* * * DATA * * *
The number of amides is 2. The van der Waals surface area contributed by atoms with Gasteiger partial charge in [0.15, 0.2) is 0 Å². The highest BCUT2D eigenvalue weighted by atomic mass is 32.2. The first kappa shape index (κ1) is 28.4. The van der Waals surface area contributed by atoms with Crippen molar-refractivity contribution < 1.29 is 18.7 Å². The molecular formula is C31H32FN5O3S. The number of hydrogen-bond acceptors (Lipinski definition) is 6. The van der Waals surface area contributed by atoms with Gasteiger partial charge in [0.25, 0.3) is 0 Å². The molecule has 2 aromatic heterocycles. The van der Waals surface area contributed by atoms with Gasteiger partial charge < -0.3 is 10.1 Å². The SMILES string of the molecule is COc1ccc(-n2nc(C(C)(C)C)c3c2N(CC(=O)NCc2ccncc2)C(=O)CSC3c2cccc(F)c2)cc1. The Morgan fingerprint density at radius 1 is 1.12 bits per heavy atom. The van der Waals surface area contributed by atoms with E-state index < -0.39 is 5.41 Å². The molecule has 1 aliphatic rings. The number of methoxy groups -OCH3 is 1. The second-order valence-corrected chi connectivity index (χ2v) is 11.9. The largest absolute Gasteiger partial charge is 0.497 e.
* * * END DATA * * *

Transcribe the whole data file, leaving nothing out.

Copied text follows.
The number of amides is 2. The van der Waals surface area contributed by atoms with Gasteiger partial charge in [0.15, 0.2) is 0 Å². The highest BCUT2D eigenvalue weighted by atomic mass is 32.2. The first kappa shape index (κ1) is 28.4. The van der Waals surface area contributed by atoms with Crippen molar-refractivity contribution < 1.29 is 18.7 Å². The molecular formula is C31H32FN5O3S. The number of hydrogen-bond acceptors (Lipinski definition) is 6. The van der Waals surface area contributed by atoms with Gasteiger partial charge in [0.25, 0.3) is 0 Å². The molecule has 2 aromatic heterocycles. The van der Waals surface area contributed by atoms with Gasteiger partial charge < -0.3 is 10.1 Å². The SMILES string of the molecule is COc1ccc(-n2nc(C(C)(C)C)c3c2N(CC(=O)NCc2ccncc2)C(=O)CSC3c2cccc(F)c2)cc1. The Morgan fingerprint density at radius 1 is 1.12 bits per heavy atom. The van der Waals surface area contributed by atoms with E-state index < -0.39 is 5.41 Å². The molecule has 1 aliphatic rings. The number of methoxy groups -OCH3 is 1. The second-order valence-corrected chi connectivity index (χ2v) is 11.9. The largest absolute Gasteiger partial charge is 0.497 e.